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Jordanian officials confirmed Thursday that a rocket launched from outside the country struck a refrigerated warehouse the Red Sea port city of Aqaba.

The confirmation came after two rockets were fired early Thursday morning from Egypt's Sinai Peninsula toward the southern Israeli city of Eilat. This was the first time a rocket has been fired at the resort town in almost five years.

Jordanian Information Minister Nabil al-Sharif said initial investigations indicate the rocket was a Russian-designed Grad that was fired from beyond Jordan's borders. He said authorities continue to look into the explosion to determine exactly from where the missile was launched.

Al-Sharif, who is also a government spokesman, said the rocket damaged a refrigerated warehouse on Aqaba's northern outskirts. No deaths or injuries were reported.

Aqaba residents reported hearing at least two early morning explosions in the city. Eilat residents also reported hearing explosions at around 5 A.M. An Israeli supervisor at the Sinai border instructed police to close down the crossing and to warn tourists in the area.

Security forces and police scoured the area, but found no indication of what caused the explosion. Shortly after, the crossing was reopened to traffic.

The Israel Defense Forces said searches were conducted in the Eilat area after the reports of explosions, but they had found no evidence of anything landing in Israel.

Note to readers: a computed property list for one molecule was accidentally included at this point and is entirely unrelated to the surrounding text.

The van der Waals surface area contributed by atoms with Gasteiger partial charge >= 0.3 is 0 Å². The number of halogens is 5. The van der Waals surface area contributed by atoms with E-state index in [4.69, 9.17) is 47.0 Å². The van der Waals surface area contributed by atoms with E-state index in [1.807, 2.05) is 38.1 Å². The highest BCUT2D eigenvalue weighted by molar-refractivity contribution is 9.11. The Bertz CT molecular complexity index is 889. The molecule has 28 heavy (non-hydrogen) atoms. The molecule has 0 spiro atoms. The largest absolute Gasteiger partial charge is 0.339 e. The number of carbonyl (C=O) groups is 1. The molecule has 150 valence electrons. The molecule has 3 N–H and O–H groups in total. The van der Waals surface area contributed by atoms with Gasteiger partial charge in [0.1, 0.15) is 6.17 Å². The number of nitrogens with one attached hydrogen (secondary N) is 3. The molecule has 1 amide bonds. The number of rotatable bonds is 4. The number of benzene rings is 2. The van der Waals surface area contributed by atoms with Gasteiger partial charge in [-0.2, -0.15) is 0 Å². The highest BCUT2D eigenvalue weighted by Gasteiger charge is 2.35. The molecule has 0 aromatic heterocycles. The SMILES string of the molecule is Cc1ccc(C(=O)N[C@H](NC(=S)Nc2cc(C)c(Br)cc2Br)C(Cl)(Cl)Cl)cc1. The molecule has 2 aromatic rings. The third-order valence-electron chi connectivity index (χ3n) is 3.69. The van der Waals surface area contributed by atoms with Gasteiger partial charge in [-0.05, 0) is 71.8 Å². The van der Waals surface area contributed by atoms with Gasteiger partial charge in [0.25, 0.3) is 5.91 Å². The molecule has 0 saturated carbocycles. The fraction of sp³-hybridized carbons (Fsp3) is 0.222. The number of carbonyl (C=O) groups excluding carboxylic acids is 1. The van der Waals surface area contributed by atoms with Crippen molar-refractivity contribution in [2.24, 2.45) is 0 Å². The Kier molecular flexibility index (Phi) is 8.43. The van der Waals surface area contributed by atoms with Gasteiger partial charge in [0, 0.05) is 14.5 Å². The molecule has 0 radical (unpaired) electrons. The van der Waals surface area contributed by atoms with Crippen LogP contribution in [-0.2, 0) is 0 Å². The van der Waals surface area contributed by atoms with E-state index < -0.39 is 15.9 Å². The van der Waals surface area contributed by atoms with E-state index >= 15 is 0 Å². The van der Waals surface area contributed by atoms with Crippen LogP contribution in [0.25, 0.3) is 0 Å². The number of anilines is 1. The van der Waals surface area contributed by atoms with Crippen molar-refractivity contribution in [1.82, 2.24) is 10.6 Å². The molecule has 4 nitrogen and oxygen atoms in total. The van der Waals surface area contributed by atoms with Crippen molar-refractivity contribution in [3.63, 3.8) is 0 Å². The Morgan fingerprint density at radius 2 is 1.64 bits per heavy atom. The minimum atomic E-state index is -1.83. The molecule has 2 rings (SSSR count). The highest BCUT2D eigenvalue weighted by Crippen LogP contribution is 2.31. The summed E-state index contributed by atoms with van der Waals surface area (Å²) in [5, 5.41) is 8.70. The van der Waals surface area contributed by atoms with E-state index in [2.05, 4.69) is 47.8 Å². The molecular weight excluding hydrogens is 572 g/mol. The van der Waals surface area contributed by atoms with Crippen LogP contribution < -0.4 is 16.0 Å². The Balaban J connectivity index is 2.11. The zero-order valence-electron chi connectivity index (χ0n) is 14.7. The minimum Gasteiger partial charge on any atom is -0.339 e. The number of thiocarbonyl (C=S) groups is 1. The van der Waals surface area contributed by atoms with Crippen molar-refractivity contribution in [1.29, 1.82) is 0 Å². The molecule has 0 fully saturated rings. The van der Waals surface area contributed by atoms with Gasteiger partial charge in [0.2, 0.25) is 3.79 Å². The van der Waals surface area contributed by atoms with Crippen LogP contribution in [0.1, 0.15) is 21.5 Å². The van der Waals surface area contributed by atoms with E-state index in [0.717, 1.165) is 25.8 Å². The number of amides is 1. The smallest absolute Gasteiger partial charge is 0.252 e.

The incident occurred as jitters were high a week after Israel issued an urgent warning to its citizens to leave Egypt's nearby Sinai Peninsula immediately, citing concrete evidence of an expected terrorist attempt to kidnap Israelis in Sinai.

Israel's anti-terror office, which issued the warning, maintains a standing travel advisory telling Israelis to stay out of the Sinai desert because of the threat of terror attacks.

An Egyptian security official, who spoke on condition of anonymity because he wasn't authorized to release information to the media, denied reports that rockets were fired from Sinai on Thursday.

Jordan's King Abdullah II was in neighboring Egypt on Thursday for talks with President Hosni Mubarak. It was not immediately clear whether the leaders would discuss the attack.

The damaged warehouse was at an industrial complex at the entrance of Aqaba, 350 kilometers south of the Jordanian capital, Amman.

In 2005, al-Qaida terrorists used the area to fire Katyusha rockets at a U.S. warship docked in the port there.

The rockets missed the ship but hit a Jordanian military warehouse, killing a Jordanian soldier. Eight al-Qaida terrorists were arrested and later received prison terms ranging from seven years to death sentences.

In 2001, Jordan's security forces captured Hezbollah activists from Lebanon who planned to fire missiles at Eilat from Aqaba. A year later, an unknown Beirut-based organization said it was planning to bomb several areas in Israel from Jordan, including Eilat, Beit She'an and Tiberias.

The Grad, known as the BM-21 Grad, is a truck-mounted 122-mm multiple rocket launcher developed in the early 1960s in the Soviet Union. Military experts say its maximum range is 40 kilometers (25 miles).

Israel's defense establishment and the Jordanian security forces coordinated an investigation into the incident, after initial reports Thursday placed the source of the rockets in southern Jordan. No group has yet taken responsibility for the attack.

Eilat, at the northern tip of the Red Sea, is a popular resort for Israelis and foreign holiday-makers. It was largely spared the violence faced by other Israeli cities during the intifada and subsequent years. The city was hit in January 2007 by a suicide bomber, killing three people.